Kansas City Chiefs
PG: Tyreek Hill — 5’10”
SG: Mecole Hardman — 5’10”
SF: Demarcus Robinson — 6’1″
PF: Byron Pringle — 6’1″
C: Sammy Watkins — 6’1″
Sixth Man: Gehrig Dieter — 6’2″
The Chiefs starting five clearly emphasizes speed over size, with the backcourt combo of Tyreek Hill and Mecole Hardman threatening to turn any game into a track meet.
With Sammy Watkins sounding like he’ll retire after this season, it’s a bit surprising that the Chiefs didn’t look for his successor in the draft. On paper this group looks only slightly above average, but with Patrick Mahomes elevating everyone’s play, they all seem like world-beaters at times.
Las Vegas Raiders
PG: Henry Ruggs III — 5’11”
SG: Hunter Renfrow — 5’10”
SF: Lynn Bowden Jr. — 6’1″
PF: Tyrell Williams — 6’4″
C: Bryan Edwards — 6’3″
Sixth Man: TBD (Nelson Agholor/Zay Jones)
Three rookie receivers make their way into the Raiders starting five after the team put an extraordinary emphasis on giving Derek Carr more weapons.
After the cupboard looked quite barren last year, the Raiders have entirely remodeled this lineup with all different types of players. No two players in their starting five have the same skillset, which shows that they really are building an all-around basketball style starting five in the WR room.
Los Angeles Chargers
PG: KJ Hill — 6’0″
SG: Joe Reed — 6’0″
SF: Andre Patton — 6’2″
PF: Keenan Allen — 6’2′
C: Mike Williams — 6’4″
Sixth Man: TBD (Darius Jennings, Jason Moore, Jalen Guyton)
The Chargers sport a dominating frontcourt duo of Allen and Williams, but they might be in trouble if either player deals with injury.
Andre Patton only has six career catches, and though Joe Reed and KJ Hill both could be day three steals, relying on them to produce seems foolish. It wouldn’t be a surprise if the Chargers look to add another veteran to help stabilize the back end of the receiver rotation.
Los Angeles Rams
PG: Greg Dortch — 5’7″
SG: Robert Woods — 6’0″
SF: Cooper Kupp — 6’1″
PF: Van Jefferson — 6’1″
C: Josh Reynolds — 6’3′
Sixth Man: Nsimba Webster — 5’10”
The Rams have gone through a lot of changes on offense this offseason, but they’ll still trot out a fearsome trio at receiver after adding Van Jefferson to the pair of Cooper Kupp and Robert Woods.
Josh Reynolds is no slouch either, but the drop off after Reynolds is quite large for the Rams. Perhaps we will get to see a Hard Knocks star carve out a role in the receiving room.
PG: Jakeem Grant — 5’6″
SG: Albert Wilson — 5’9″
SF: Allen Hurns — 6’1″
PF: DeVante Parker — 6’3″
C: Preston Williams — 6’3″
Sixth Man: TBD (Mack Hollins, Gary Jennings, Isaiah Ford)
With a 9-inch difference in height between Jakeem Grant and Miami’s top two receivers, the Dolphins have the second-largest range in height of any starting unit. Parker and Williams will combine to give Tua Tagovailoa some reliable targets on third down, while Grant and Albert Wilson should provide some solid run after catch ability.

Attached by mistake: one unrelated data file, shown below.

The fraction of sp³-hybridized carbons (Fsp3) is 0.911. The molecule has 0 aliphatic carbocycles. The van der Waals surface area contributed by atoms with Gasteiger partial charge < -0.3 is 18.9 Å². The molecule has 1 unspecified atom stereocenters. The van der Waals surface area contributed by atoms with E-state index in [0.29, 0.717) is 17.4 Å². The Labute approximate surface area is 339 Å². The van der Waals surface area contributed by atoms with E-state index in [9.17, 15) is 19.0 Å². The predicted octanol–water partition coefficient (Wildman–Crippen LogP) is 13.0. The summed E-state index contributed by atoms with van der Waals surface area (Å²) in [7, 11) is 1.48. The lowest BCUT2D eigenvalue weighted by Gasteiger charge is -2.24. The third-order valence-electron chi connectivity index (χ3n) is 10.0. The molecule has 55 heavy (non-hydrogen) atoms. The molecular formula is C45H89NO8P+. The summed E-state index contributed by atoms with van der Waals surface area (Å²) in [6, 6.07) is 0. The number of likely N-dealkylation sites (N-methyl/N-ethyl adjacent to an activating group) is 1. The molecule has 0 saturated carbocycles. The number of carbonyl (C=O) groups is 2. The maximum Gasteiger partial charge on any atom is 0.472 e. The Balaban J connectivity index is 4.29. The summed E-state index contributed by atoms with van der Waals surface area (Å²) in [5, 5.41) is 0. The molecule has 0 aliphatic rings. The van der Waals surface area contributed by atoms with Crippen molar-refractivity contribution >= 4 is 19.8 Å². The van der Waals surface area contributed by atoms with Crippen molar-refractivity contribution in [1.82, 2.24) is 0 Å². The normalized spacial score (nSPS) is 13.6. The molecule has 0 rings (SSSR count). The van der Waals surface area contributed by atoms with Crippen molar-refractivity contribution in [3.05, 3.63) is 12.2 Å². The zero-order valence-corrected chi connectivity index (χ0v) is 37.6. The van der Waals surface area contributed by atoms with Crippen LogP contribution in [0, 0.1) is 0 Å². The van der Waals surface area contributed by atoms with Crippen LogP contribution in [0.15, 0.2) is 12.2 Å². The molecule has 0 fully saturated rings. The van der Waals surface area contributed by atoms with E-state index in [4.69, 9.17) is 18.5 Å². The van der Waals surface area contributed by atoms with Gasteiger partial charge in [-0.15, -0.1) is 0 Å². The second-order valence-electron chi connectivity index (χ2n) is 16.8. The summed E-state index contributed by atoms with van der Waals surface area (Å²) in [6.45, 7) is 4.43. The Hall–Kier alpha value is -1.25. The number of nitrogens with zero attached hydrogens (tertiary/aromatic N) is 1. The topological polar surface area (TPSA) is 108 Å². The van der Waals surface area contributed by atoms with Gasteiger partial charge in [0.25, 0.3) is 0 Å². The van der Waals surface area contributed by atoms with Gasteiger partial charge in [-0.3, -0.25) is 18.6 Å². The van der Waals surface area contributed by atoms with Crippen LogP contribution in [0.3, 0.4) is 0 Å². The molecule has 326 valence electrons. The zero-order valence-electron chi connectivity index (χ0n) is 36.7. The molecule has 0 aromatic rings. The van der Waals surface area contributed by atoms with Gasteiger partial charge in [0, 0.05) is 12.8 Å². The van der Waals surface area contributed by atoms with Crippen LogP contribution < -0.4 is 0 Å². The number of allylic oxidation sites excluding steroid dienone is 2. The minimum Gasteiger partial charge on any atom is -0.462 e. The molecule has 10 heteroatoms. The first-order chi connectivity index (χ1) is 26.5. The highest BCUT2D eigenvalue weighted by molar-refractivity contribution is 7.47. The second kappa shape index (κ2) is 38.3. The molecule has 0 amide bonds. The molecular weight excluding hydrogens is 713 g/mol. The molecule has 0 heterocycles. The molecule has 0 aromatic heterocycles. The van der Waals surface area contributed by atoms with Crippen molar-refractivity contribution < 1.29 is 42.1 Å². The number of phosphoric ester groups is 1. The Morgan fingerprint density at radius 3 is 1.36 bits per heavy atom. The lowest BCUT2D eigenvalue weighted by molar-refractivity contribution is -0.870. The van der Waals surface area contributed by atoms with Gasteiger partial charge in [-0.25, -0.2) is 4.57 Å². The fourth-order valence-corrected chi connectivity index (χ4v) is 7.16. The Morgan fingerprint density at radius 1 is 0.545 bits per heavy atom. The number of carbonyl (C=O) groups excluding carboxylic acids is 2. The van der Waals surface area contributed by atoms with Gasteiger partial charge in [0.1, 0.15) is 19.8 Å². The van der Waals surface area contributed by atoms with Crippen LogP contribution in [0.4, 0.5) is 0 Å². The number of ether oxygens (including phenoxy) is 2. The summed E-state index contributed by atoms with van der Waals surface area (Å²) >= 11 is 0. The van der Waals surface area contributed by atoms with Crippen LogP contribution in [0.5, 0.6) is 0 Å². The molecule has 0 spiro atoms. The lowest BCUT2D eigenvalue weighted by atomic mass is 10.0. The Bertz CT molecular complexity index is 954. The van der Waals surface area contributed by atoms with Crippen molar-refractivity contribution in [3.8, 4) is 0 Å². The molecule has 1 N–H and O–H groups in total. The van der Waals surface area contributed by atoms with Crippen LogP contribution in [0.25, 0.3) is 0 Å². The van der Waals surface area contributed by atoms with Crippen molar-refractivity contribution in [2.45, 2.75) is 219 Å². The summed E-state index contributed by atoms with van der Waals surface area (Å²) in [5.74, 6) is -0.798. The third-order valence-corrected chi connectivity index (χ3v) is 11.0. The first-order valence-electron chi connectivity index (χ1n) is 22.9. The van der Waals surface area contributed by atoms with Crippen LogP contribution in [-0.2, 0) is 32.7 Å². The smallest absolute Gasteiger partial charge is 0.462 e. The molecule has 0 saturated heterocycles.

Still, it’s pretty wild how big of a downgrade this receiving corps will be compared to what Tua’s played with at Alabama these last few years.
PG: KJ Osborn — 5’11”
SG: Olabisi Johnson — 6’0″
SF: Justin Jefferson — 6’1″
PF: Tajae Sharpe — 6’2″
C: Adam Thielen — 6’3″
Sixth Man: TBD (Chad Beebe, Dillon Mitchell, Alex Hollins)
It’s strange seeing Thielen line up as a center here. It’s easy to forget that he’s 6-foot-3 since he plays in the slot and has the quick feet of a much smaller player.
Justin Jefferson also does his best work in the slot, however, so it will be interesting to see how the Vikings line up their receivers. The contest between Olabisi Johnson and Tajae Sharpe for the WR3 role feels a little underwhelming, however. And although I liked the selection of Jefferson, I felt the Vikings should’ve done more to address the position on Day Two of the draft.
New England Patriots
PG: Damiere Byrd — 5’9″
SG: Julian Edelman — 5’10”
SF: Mohamed Sanu — 6’1″
PF: Jakobi Meyers — 6’2′
C: N’Keal Harry — 6’2″
Sixth Man: Gunner Olszewski — 6’0″
The Patriots only real addition to the receiver room this offseason was Damiere Byrd (who got a ton of snaps in Arizona but had minimal production), so they’ll be relying on growth from the trio of second-year players on this list.
The wishful thinking of anti-Patriots football fans chanting for imminent doom has miscolored the fact that this unit should be solid in 2020 if healthy.
New Orleans Saints
PG: Deonte Harris — 5’6″
SG: Emmanuel Sanders — 5’11”
SF: Tre’Quon Smith — 6’2″
PF: Michael Thomas — 6’3″
C: Lil’Jordan Humphrey — 6’4″
Sixth Man: Tommylee Lewis — 5’7″
This is the lone team that beat out Miami for the largest different (10 inches) between their biggest and smallest receiver. Deonte Harris is lightning quick and a threat to score any time he touches the ball, while Lil’Jordan Humphrey wins his reps with physicality.
In Emmanuel Sanders, the Saints finally have a veteran No. 2 option who can take pressure of Michael Thomas, and it seems that the Saints have finally assembled the right mix of complementary pieces.
New York Giants
PG: Sterling Shepard — 5’10”
SG: Golden Tate — 5’10”
SF: Corey Coleman — 5’11”
PF: Darius Slayton — 6’1″
C: Cody Core — 6’3′
Sixth Man: David Sills — 6’3″
With Evan Engram not counting in this exercise, the Giants receiver rotation looks relatively weak. The trio of Golden Tate, Sterling Shepard and Darius Slayton is solid, but Tate and Shepard have both struggled with injuries and the Giants’ backup receivers don’t inspire much confidence.